Read all of this: http://www.nytimes.com/2013/06/03/opinion/obamas-covert-trade-deal.html
Posted by East Coast Pirate | Sun Jun 30, 2013, 08:00 PM (32 replies)
I guess I have to add this: http://www.democraticunderground.com/10023133791#post27
Posted by East Coast Pirate | Sun Jun 30, 2013, 11:51 AM (35 replies)
Tampa,Florida -- A Tampa man is facing animal cruelty charges after he allegedly killed his family's pet dog, and then cut the animal up for future meals.
Investigators say 25-year-old Thomas Elliot Huggins strangled the young pit bull mix pup on Thursday morning, and then chopped the animal into quarters and put the remains in the freezer.
A family member called police after learning what happened. Arriving officers say they found the dog's ribs cooked in a pot on the stove, and the animal's head was in the garbage.
An investigator with Hillsborough Animal Services tells 10 News that Huggins "expertly" cut the animal apart, and this may not be the first time he's done this. According to his arrest report, Huggins learned how to clean an animal from his mother and had done it in the past with squirrels and rabbits.
Posted by East Coast Pirate | Sun Jun 30, 2013, 07:00 AM (7 replies)
With the score tied 1-1, it's gone to a penalty shootout in a tense soccer match between teams from Israel and Australia.
As the Australian goalkeeper in his red jersey braces for the shot, the Israeli striker pauses. Then he breaks into a dance instead of kicking the ball. Perhaps he can be forgiven: He's a robot, after all.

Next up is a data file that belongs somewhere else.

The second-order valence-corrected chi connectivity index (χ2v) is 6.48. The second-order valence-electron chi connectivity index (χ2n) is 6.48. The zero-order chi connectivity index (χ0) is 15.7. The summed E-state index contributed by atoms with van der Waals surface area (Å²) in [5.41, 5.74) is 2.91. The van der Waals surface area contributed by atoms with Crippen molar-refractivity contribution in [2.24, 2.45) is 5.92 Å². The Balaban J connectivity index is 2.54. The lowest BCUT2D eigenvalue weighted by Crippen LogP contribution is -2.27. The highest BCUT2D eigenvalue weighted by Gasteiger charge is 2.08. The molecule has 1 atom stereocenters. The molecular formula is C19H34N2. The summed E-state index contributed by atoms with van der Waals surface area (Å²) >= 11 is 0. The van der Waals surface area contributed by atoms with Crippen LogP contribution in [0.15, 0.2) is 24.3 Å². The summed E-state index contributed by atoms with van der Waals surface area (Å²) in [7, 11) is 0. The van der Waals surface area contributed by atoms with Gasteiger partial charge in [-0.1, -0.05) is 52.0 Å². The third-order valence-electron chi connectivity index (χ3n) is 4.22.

Welcome to the RoboCup, where more than a thousand soccer-playing robots from forty countries have descended on the Dutch technology Mecca of Eindhoven this week with one goal in mind: beat the humans. Eventually.
The tournament's mission is to defeat the human World Cup winners by 2050 _ creating technology along the way that will have applications far beyond the realm of sport.
Posted by East Coast Pirate | Sun Jun 30, 2013, 06:38 AM (1 replies)
Raising Girls in the Middle East
Jun 29, 2013
Raising girls in the Middle East is not for the faint of heart. That was the consensus yesterday of three extraordinary women whose fearless commitment to empowering and educating girls in Afghanistan, Pakistan, and Yemen has inspired millions across the globe and brought them to speak at this year's Aspen Ideas Festival.
Shabana Basij-Rasikh, Nadia Al-Sakkaf, and Farahnaz Ispahani are social innovators who, despite incredible risks, continue to work tirelessly to advance the proposition that education for girls matters and that neither bombs nor bullets will keep them from sending girls to school.
But the risks for girls who don't receive education are even higher -- without education girls in so many countries are sucked into an enduring cycle of poverty, forced marriage, violence, and are never given their rightful place in their respective societies.
On the other hand, the critical link between education and economic development, health, and social mobility is crystal clear. A woman who receives an education will bring in more money for her family and for her community, she will raise healthier children, and she will have far greater social mobility. Investing in girls delivers a proven return on investment.
Posted by East Coast Pirate | Sat Jun 29, 2013, 06:27 PM (0 replies)